(Bloomberg) -- Societe Generale SA gave an upbeat outlook for the year as the economic recovery allows it to set aside less for soured loans and a rebound in equities trading fueled earnings that beat analysts’ estimates.
The Paris-based lender expects to set aside 10 basis points less -- equal to about 500 million euros ($593 million) -- for souring debt than it had planned. It also predicted business will increase in all units, after revenue and net income for the bank as a whole blew past analysts’ estimates in the second quarter. SocGen hadn’t previously given such a detailed revenue outlook.
The results so far this year “are the best for five years, illustrating the strength of the business model and the group’s capacity to rebound,” Chief Executive Officer Frederic Oudea said in a statement Tuesday. “On these bases, the group is raising its full-year forecasts.”
The results should provide a lift for Oudea, who has vowed to refocus the lender on corporate and transaction banking after steep losses from equity derivatives last year. But underscoring the challenges that remain, the French firm, along with German rival Deutsche Bank AG, was among the weakest of the large banks in European Union stress tests last week that regulators will consult in assessing lenders’ ability to pay dividends.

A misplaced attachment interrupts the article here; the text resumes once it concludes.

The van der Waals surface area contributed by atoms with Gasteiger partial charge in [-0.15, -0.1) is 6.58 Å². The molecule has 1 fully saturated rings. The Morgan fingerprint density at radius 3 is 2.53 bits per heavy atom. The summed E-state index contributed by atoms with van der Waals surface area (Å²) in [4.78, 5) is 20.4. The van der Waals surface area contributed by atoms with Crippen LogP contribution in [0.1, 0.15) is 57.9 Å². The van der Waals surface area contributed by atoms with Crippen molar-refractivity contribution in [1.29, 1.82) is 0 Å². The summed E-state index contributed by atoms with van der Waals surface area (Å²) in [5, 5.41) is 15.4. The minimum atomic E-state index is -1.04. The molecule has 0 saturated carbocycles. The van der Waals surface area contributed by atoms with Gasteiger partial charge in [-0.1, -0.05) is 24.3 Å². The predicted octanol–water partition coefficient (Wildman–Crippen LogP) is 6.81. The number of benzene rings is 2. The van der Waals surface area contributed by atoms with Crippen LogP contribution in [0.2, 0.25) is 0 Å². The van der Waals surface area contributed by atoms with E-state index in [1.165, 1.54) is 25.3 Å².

SocGen’s results mirror the performance of local rival BNP Paribas SA, which last week reported a boost from lower provisions and a recovery in equities trading, though revenue from advising on deals and capital raisings fell in a generally strong quarter for that business.
At SocGen, the advisory business helped drive earnings, with a 9.6% increase. Equities trading rebounded from last year’s meltdown, with revenue of 758 million euros that topped analysts’ highest estimate. Fixed-income trading fell 33%, still better than the 43% drop at the biggest Wall Street banks and at BNP.
Bad loan provisions fell 89%, and the bank said it lowered its full-year estimate for what it calls the cost of risk “in a still uncertain environment but with an improving economic outlook.”
Signs that the business is rebounding have made SocGen’s stock one of the best performers among peers in Europe this year, rallying 46%. In addition to the trading losses, the bank was also hit last year by the de facto dividend ban imposed through the European Central Bank.
The ECB has since allowed some payouts and is set to lift its cap entirely in September. SocGen resumed shareholder payouts this year and has said it may be able to boost dividends when it has enough clarity on the regulatory framework and the outlook for the economy. The lender currently has a payout ratio of 50% of underlying net income including share buybacks.
The bank had a CET1 capital ratio, a key measure of capital strength, of 13.4% at the end of June, also better than expected. But the stress tests unveiled last week showed the measure dropping to one of the lowest readings among the large European lenders in an adverse scenario assuming a prolonged period of low interest rates.
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